The two candidates for this year’s presidential election could not be more different in terms of their personal characters. One is projecting himself as a firm if not abrasive and very confident candidate, and close friends say he can get emotional. The other is softspoken, calm, and the reason why he is popular is that he is perceived as somewhat humble.
More than anything else, personality, or the characters of the candidates, will be the main factor that decides the outcome of Indonesia’s presidential race on July 9.
Voters in Indonesia have a real choice to make: between Prabowo Subianto and Joko “Jokowi” Widodo, or between the contrasting characters that they have carved for themselves on their way to clinching the presidential nominations.
People will vote for Prabowo if decisiveness and being firm are the qualities they look for in a leader. They will go with Jokowi if they think honesty and humility are more important. One represents the culture of a tough military commander, and the other the culture of ordinary, rather than aristocratic, Javanese people.
The background, education, track records in government (neither has much to speak of anyway), the vision for Indonesia and electoral platform, and the communication skills of the candidates, may be important factors, but they will be relegated to the background.
Even less important in the eyes of voters are the coalitions of political parties that both men have assembled to win the nomination. People will not necessarily vote according to party lines. That much is clear from the 2004 and 2009 elections.
The choice of vice-presidential candidates, the subject of contention and negotiations these past few days, is really a sideshow. Hatta Rajasa and Jusuf Kalla, the running mates of Prabowo and Jokowi, respectively, may be competent politicians and administrators, but they will have little impact on how voters decide.
Many voters will even overlook the baggage of the past that candidates may carry. Prabowo has been haunted by claims about his human rights track record. Jakarta’s unresolved problems, like flooding and traffic congestion, have been used against Jokowi’s presidential bid.
The real battle in the next few weeks before July 9 will be about character — a battle between Mr. Decisive and Mr. Humble. A third candidate, which was still a possibility before registration closed on Tuesday, would likely have produced a Mr. or Ms. Irrelevant.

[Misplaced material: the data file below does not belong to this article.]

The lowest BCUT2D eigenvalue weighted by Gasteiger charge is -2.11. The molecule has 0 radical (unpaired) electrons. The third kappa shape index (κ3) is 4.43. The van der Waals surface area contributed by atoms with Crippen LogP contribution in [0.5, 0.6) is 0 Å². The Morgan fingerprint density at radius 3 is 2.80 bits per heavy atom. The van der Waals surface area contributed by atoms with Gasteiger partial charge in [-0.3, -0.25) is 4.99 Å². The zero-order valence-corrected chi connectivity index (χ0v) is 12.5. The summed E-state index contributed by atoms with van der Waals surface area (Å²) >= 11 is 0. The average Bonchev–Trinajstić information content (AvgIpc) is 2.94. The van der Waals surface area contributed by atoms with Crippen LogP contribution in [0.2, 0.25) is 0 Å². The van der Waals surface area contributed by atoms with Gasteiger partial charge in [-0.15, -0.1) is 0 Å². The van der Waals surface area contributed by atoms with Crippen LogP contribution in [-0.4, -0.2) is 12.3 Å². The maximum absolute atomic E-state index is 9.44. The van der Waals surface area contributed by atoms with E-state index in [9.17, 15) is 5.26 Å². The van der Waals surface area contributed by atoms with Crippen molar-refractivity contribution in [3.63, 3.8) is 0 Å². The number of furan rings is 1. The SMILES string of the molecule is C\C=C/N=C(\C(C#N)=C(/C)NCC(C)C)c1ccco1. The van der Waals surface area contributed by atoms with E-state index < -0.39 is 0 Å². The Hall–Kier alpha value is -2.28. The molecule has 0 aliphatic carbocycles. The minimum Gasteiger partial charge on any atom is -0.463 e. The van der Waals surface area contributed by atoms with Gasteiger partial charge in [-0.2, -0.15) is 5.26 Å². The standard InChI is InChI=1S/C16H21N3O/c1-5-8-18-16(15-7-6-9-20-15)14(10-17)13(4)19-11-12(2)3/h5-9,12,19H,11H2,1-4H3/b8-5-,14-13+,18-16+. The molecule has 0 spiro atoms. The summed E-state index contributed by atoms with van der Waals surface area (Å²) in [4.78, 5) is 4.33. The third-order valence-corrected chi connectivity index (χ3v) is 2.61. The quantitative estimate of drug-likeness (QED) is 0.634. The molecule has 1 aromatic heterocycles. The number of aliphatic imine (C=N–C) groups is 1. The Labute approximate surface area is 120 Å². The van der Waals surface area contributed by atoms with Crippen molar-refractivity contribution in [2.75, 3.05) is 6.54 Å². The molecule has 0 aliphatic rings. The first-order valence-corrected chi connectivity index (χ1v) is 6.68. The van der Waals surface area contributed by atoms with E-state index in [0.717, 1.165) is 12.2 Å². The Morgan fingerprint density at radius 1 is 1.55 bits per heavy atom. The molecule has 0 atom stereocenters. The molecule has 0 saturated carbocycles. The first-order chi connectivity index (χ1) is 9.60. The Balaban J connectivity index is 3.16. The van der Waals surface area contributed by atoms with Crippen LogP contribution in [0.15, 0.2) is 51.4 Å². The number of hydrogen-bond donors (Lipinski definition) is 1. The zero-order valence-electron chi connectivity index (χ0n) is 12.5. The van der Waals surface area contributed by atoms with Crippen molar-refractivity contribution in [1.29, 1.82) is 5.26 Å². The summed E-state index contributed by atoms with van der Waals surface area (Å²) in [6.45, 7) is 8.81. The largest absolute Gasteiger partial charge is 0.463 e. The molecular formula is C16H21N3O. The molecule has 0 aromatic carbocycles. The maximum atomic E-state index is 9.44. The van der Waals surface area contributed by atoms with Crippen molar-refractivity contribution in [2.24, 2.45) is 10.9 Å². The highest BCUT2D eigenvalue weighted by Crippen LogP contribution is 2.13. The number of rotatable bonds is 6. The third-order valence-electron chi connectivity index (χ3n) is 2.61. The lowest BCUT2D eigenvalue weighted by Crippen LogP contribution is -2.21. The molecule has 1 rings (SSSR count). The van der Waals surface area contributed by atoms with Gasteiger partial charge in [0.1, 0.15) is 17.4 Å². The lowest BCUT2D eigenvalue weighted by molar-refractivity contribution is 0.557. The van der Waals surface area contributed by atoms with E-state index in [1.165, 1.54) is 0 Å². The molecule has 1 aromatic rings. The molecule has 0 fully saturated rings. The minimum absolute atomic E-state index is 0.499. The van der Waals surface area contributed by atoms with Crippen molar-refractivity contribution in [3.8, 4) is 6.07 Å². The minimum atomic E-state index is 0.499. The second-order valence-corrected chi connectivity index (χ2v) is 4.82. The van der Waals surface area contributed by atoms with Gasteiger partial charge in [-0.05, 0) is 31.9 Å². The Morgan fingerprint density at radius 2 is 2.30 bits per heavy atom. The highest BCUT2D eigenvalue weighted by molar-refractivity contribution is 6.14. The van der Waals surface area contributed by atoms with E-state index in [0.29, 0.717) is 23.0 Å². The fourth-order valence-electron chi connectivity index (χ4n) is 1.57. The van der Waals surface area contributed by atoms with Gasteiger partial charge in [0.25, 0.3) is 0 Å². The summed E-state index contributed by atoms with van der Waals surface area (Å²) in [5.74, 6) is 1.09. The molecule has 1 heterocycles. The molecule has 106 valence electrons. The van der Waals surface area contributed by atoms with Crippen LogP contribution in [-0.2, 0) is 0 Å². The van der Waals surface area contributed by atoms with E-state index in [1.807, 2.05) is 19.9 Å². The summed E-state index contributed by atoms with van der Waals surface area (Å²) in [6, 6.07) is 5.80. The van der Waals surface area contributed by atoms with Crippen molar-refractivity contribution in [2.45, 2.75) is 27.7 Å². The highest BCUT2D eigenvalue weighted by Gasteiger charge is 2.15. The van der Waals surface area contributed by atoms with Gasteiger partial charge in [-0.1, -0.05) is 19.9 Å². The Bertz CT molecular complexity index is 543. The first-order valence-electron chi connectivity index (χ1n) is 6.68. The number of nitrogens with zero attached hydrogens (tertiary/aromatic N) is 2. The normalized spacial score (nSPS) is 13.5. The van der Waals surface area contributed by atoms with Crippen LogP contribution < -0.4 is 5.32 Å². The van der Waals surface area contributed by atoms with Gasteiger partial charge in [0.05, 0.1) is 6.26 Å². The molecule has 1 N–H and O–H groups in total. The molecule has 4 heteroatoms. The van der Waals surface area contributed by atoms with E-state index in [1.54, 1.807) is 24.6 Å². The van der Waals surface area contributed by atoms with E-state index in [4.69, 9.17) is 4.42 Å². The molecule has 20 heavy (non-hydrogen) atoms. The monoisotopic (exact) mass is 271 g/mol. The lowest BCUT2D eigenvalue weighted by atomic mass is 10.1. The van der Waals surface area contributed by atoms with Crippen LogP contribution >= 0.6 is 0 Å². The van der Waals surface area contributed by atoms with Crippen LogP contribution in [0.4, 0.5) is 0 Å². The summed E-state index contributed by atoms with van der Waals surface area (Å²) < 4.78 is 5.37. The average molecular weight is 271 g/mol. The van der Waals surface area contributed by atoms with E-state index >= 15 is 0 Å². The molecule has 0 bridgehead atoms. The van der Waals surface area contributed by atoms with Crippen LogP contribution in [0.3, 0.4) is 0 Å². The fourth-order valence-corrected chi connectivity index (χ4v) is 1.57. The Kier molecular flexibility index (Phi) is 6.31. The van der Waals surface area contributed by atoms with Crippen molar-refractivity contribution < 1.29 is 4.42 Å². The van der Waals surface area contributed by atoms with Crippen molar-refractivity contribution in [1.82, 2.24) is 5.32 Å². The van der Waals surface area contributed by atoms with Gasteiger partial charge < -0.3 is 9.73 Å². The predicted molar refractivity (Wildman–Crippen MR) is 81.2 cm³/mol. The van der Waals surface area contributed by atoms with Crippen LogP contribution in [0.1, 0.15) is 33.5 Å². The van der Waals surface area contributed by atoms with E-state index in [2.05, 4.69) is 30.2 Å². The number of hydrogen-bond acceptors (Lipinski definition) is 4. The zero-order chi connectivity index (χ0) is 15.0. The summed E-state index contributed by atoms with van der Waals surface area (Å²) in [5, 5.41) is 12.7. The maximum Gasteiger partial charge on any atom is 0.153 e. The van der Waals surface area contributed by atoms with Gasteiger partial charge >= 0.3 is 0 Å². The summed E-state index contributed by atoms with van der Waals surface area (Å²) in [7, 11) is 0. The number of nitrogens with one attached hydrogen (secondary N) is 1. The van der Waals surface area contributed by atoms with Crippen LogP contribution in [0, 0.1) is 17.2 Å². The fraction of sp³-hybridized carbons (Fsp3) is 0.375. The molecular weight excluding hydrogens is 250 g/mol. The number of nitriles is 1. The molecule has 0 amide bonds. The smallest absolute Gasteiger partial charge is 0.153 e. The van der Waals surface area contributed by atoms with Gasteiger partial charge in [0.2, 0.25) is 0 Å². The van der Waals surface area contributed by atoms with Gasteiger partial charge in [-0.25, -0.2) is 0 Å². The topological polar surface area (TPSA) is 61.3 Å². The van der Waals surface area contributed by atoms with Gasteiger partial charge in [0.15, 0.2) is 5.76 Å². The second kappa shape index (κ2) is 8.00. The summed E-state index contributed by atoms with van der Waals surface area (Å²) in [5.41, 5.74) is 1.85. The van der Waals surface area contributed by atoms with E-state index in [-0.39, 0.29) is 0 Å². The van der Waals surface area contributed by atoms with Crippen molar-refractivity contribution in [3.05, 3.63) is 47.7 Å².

But then, what else is new? In Indonesia, at least based on the last two presidential elections, it has always been about personal characters, at least as far as most voters are concerned.
President Susilo Bambang Yudhoyono won Indonesia’s first direct presidential elections in 2004 primarily because he managed to carve a reputation as Mr. Clean or Mr. Integrity, even as his new Democratic Party won only 7 percent of the popular vote. He won the second time in 2009, because he managed to keep his reputation intact as the person voters could trust more than the other two candidates, Megawati Soekarnoputri and Kalla.
But in the last five years, Yudhoyono may have betrayed that trust as he is increasingly being perceived as someone who is hesitant in making important decisions and, with all the corruption going on in his own inner circle, untrustworthy and even arrogant.
The reason why Prabowo and Jokowi have become the leading contenders in the presidential race in the past two years is precisely because both have projected themselves as the antithesis to Yudhoyono’s perceived character flaws.
Prabowo had been the frontrunner candidate throughout 2012 as surveys showed that many voters craved the decisiveness and firmness that they saw missing in Yudhoyono’s leadership. When Jokowi entered the scene as presidential material only months after winning the Jakarta gubernatorial election in October 2012, many voters said they would go for the honesty and humility that they saw in him.
For now, most surveys say this has become an election for Jokowi to lose.
Unsurprisingly, we are seeing negative campaigns now being waged against one another as the presidential election campaign intensifies. If this is going to be a battle about character, then there is no better way of trying to outdo a competitor than through the tactic of character assassination, so the thinking goes.
But this could not be more wrong. Voters will never forgive candidates who engage in groundless and unsubstantiated slander. A lot of these negative campaigns will backfire.
Voters will get a closer look at personality and character when these two candidates face off in a series of presidential debates organized by the General Elections Commission (KPU).
In the presidential debates of the 2004 and 2009 campaigns, in which Yudhoyono bested all the other candidates, we learned that it was not what they say in the debates that matters most. It is how they say it. In political communication, delivery is more important than substance.
As in past national and local elections, many skeptical voters will decide at the last minute and the debates could be a telling factor if they are going to vote at all, and how they are going to vote.
So who will the voters go for in July? Let the man with the best personal character win.
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